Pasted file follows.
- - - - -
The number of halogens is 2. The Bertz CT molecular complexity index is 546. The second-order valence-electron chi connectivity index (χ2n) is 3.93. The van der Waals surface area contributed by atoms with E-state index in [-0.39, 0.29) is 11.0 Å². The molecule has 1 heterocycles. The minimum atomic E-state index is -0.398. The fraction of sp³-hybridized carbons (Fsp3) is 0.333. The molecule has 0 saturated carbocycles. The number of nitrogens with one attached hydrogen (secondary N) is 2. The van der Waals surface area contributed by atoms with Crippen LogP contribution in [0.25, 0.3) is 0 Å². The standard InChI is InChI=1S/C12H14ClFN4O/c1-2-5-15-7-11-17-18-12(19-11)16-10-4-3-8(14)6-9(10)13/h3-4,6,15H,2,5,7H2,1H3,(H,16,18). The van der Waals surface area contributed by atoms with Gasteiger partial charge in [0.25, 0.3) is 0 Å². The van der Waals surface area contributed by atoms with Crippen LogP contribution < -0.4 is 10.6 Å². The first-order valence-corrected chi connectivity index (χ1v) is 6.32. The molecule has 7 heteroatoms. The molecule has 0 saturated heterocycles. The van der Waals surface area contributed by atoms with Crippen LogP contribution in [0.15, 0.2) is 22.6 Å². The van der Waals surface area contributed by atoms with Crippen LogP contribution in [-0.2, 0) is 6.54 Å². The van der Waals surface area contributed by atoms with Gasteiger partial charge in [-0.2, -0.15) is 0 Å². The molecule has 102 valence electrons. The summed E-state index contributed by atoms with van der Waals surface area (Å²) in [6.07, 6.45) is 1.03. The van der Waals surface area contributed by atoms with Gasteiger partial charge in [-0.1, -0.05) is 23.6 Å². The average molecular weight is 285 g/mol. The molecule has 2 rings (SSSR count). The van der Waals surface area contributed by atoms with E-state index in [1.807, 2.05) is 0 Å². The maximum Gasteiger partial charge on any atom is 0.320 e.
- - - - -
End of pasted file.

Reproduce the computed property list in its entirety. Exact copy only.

The number of halogens is 2. The Bertz CT molecular complexity index is 546. The second-order valence-electron chi connectivity index (χ2n) is 3.93. The van der Waals surface area contributed by atoms with E-state index in [-0.39, 0.29) is 11.0 Å². The molecule has 1 heterocycles. The minimum atomic E-state index is -0.398. The fraction of sp³-hybridized carbons (Fsp3) is 0.333. The molecule has 0 saturated carbocycles. The number of nitrogens with one attached hydrogen (secondary N) is 2. The van der Waals surface area contributed by atoms with Crippen LogP contribution in [0.25, 0.3) is 0 Å². The standard InChI is InChI=1S/C12H14ClFN4O/c1-2-5-15-7-11-17-18-12(19-11)16-10-4-3-8(14)6-9(10)13/h3-4,6,15H,2,5,7H2,1H3,(H,16,18). The van der Waals surface area contributed by atoms with Gasteiger partial charge in [0.25, 0.3) is 0 Å². The van der Waals surface area contributed by atoms with Crippen LogP contribution < -0.4 is 10.6 Å². The first-order valence-corrected chi connectivity index (χ1v) is 6.32. The molecule has 7 heteroatoms. The molecule has 0 saturated heterocycles. The van der Waals surface area contributed by atoms with Crippen LogP contribution in [0.15, 0.2) is 22.6 Å². The van der Waals surface area contributed by atoms with Crippen LogP contribution in [-0.2, 0) is 6.54 Å². The van der Waals surface area contributed by atoms with Gasteiger partial charge in [-0.2, -0.15) is 0 Å². The molecule has 102 valence electrons. The summed E-state index contributed by atoms with van der Waals surface area (Å²) in [6.07, 6.45) is 1.03. The van der Waals surface area contributed by atoms with Gasteiger partial charge in [-0.1, -0.05) is 23.6 Å². The average molecular weight is 285 g/mol. The molecule has 2 rings (SSSR count). The van der Waals surface area contributed by atoms with E-state index in [1.807, 2.05) is 0 Å². The maximum Gasteiger partial charge on any atom is 0.320 e.